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I'm writing a cube root function in Google Go using Newton's method. I want to check the results using math/cmplx.Pow(), but for the life of me, I can't figure out how. How do I do this?

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5 Answers 5

up vote 12 down vote accepted

Have you tried myCubicRootOfx = Pow(x, 1.0/3) ?

edited: thanks to Jason McCreary comment:
We cannot use 1/3 as the 2nd parameter to Pow as this is a integer division and hence doesn't produce the expected 1/3 value. By using 1.0/3' or1/3.0` etc. we effectively produce a float with the 0.333333... value.

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Doesn't get much simpler than that! +1 –  Niet the Dark Absol Mar 6 '13 at 3:06
2  
Needs to be 1.0/3.0 to prevent integer division. –  Jason McCreary Aug 28 '13 at 16:09
    
This is the right answer unless you are in a hurry. If you need to call this millions of times per frame or second, then pow() can be slow. Compare the speed of sqrt(x) vs pow(x,1/2.0). If you know the argument range, and also know what accuracy you need, you can do better than pow() –  Tom Andersen Nov 10 '13 at 13:54

For example,

package main

import (
    "fmt"
    "math/cmplx"
)

func main() {
    var x complex128
    x = -8
    y := cmplx.Pow(x, 1.0/3.0)
    fmt.Println(y)
    x = -27i
    y = cmplx.Pow(x, 1.0/3.0)
    fmt.Println(y)
    x = -8 - 27i
    y = cmplx.Pow(x, 1.0/3.0)
    fmt.Println(y)
    x = complex(-8, -27)
    y = cmplx.Pow(x, 1.0/3.0)
    fmt.Println(y)
}

Output:

(1+1.732050807568877i)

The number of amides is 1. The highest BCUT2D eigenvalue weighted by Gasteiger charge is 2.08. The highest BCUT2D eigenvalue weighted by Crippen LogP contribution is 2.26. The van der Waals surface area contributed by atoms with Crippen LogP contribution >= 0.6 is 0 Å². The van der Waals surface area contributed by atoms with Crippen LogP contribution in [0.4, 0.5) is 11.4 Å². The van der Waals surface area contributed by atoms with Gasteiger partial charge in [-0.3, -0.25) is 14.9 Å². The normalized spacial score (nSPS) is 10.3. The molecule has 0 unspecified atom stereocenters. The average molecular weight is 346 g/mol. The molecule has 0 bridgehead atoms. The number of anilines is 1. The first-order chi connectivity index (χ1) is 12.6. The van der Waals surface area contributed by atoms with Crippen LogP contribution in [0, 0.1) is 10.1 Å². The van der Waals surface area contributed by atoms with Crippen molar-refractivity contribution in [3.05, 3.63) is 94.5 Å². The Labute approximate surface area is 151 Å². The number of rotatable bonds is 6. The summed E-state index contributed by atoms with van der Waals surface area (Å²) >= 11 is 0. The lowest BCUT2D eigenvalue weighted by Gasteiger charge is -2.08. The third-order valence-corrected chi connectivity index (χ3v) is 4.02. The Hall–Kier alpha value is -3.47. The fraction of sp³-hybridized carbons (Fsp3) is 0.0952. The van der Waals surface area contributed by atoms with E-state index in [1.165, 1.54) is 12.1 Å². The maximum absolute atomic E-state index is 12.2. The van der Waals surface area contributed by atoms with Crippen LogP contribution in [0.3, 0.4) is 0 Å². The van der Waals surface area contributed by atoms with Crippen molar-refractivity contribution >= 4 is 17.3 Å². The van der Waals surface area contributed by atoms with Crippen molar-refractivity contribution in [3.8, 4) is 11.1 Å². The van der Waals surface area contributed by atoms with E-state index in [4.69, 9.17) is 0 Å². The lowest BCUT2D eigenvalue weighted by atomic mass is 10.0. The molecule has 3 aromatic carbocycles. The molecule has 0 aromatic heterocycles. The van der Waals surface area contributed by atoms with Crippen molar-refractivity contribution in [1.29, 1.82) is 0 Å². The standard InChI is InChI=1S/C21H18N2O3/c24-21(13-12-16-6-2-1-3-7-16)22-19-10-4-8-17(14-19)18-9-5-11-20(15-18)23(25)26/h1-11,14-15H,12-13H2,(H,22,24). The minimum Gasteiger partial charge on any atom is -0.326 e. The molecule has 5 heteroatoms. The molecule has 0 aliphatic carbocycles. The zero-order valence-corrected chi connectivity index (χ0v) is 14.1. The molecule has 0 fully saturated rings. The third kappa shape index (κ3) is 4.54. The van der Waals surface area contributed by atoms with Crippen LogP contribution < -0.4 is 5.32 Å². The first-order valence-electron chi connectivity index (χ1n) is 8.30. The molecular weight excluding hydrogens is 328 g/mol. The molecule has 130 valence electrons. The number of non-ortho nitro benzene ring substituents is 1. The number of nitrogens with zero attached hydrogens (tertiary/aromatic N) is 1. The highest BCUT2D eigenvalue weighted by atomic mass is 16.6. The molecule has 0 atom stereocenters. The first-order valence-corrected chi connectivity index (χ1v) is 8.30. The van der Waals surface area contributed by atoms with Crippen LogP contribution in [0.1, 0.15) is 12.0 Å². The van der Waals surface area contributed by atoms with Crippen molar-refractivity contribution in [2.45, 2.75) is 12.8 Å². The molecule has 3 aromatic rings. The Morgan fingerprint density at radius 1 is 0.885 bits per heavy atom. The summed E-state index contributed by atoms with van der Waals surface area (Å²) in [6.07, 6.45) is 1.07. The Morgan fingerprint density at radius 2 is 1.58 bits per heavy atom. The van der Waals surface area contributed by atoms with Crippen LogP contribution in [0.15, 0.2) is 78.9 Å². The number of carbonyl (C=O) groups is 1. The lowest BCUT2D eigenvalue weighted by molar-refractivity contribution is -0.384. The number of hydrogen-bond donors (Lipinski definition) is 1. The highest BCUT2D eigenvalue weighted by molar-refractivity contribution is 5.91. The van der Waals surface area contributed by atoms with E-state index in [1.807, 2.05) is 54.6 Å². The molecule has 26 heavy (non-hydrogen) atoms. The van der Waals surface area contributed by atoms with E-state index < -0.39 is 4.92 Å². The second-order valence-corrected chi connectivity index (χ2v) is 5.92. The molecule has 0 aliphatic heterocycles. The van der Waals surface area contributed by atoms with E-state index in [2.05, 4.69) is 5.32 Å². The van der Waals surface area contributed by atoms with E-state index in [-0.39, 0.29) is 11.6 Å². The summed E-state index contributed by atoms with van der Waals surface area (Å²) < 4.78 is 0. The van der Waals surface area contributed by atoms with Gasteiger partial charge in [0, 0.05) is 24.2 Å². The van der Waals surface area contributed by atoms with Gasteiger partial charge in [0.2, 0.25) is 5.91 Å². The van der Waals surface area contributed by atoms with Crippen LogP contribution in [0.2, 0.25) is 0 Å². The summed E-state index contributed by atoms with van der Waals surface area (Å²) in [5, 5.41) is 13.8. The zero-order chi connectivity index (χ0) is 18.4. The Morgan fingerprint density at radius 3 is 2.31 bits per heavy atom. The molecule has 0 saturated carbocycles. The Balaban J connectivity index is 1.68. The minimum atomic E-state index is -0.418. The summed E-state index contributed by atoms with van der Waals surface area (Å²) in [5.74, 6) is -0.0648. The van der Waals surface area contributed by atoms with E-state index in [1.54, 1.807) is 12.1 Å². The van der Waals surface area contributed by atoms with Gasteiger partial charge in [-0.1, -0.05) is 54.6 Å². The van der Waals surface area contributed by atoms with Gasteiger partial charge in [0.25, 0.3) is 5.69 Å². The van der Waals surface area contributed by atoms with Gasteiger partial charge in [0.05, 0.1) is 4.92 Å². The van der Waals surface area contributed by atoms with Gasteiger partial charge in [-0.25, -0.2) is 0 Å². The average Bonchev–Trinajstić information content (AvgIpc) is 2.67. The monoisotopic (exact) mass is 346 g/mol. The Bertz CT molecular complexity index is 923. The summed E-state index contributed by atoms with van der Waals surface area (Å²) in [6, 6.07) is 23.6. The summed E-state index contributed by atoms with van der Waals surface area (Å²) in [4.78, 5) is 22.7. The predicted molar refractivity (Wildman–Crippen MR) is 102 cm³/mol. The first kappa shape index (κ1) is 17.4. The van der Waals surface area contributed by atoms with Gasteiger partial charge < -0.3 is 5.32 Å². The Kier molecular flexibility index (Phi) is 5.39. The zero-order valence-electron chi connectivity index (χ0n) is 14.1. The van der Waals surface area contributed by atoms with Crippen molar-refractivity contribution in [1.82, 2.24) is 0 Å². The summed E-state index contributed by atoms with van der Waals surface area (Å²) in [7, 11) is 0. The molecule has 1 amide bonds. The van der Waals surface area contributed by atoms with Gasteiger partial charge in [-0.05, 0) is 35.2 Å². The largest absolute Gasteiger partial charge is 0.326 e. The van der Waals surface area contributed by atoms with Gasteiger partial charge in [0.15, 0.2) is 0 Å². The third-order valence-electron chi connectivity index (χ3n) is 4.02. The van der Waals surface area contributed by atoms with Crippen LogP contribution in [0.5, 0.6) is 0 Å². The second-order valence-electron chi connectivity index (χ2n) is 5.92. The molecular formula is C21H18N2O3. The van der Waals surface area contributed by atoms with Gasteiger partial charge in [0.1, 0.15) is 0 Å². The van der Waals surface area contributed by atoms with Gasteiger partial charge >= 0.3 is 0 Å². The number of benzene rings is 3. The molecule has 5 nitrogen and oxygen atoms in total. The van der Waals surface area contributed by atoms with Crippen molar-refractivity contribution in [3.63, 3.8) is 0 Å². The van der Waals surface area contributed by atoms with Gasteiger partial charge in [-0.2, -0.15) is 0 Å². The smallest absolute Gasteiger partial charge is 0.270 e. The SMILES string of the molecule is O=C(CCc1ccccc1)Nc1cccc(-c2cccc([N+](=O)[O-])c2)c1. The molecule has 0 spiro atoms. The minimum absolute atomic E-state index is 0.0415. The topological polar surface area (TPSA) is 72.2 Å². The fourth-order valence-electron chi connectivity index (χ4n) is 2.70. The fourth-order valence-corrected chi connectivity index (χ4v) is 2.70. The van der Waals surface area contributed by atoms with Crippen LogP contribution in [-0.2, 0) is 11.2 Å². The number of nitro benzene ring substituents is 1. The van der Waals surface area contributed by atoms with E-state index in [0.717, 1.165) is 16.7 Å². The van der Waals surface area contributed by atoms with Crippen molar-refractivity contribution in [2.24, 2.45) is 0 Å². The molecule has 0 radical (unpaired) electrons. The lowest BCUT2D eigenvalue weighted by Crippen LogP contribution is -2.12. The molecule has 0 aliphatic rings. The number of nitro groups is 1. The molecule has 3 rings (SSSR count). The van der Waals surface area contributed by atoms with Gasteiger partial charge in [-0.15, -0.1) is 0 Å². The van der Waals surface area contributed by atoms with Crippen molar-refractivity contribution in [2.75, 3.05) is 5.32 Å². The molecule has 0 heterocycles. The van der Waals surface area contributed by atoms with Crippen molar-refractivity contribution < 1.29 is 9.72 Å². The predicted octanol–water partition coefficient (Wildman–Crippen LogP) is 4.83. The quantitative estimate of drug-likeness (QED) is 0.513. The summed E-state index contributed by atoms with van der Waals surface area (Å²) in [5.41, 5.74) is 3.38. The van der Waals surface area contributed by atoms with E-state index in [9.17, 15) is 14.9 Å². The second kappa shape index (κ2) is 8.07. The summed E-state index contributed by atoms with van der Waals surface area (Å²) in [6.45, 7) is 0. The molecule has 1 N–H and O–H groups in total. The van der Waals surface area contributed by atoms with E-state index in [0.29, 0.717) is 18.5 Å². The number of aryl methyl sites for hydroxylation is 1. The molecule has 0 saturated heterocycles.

(2.5980762113533156-1.4999999999999996i)
(2.4767967587776756-1.7667767800295509i)
(2.4767967587776756-1.7667767800295509i)

The Go Programming Language Specification

Package cmplx

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As you're using Newton's method, I suppose you're starting with a positive real number.

So you don't need complex numbers.

You may simply do

package main

import (
    "fmt"
    "math"
)

func main() {
    x := 100.0
    root := math.Pow(x, 1.0/3.0)
    fmt.Println(root)
}
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I wrote the cube root function using Newton's method as part of the Go Tour Exercise 47. Perhaps the two functions below (Cbrt1 and Cbrt) are helpful.

package main

import (
    "fmt"
    "math/cmplx"
)

// Newton's method cube root function that hopes for
//   convergence within 20 iterations
func Cbrt1(x complex128) complex128 {
    var z complex128 = x
    for i:= 0; i < 20; i++ {
        z = z - ((z*z*z - x) / (3.0*z*z))
    }
    return z
}

// Newton's method cube root function that runs until stable
func Cbrt(x complex128) complex128 {
    var z, z0 complex128 = x, x
    for {
        z = z - ((z*z*z - x) / (3.0*z*z))
        if cmplx.Abs(z - z0) < 1e-10 {
            break
        }
        z0 = z
    }
    return z
}

func main() {
    fmt.Println(Cbrt(2.0) , "should match" , cmplx.Pow(2, 1.0/3.0))
}
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try something like this

package main

import(
        "fmt"
        "math/cmplx"
    )


func Cbrt(x complex128) complex128 {
    z := complex128(1)


    for i:=0;i<100;i++ {  // OR JUST for{ since you will outrun complex128 in worth case
      last_z := z

      z = z - ((z*z*z - x)/(3 *z*z))    
      if last_z == z{
        return z
      }
    }
    return z
}

func main() {
    fmt.Println("good enough", Cbrt(9))
    fmt.Println("builtin", cmplx.Pow(9, 1.0/3.0))
}
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Whenever I read an answer with “try (something like) this” and throws out a bunch of code I have to ask (myself) “why?”. Please provide some information what your code does, what it accomplishes, and what the “something like” variance points to. –  Kissaki Nov 9 '13 at 13:03
    
its called Newton's method. You can read source can you? –  Andrew Yasinsky Jan 10 at 17:40

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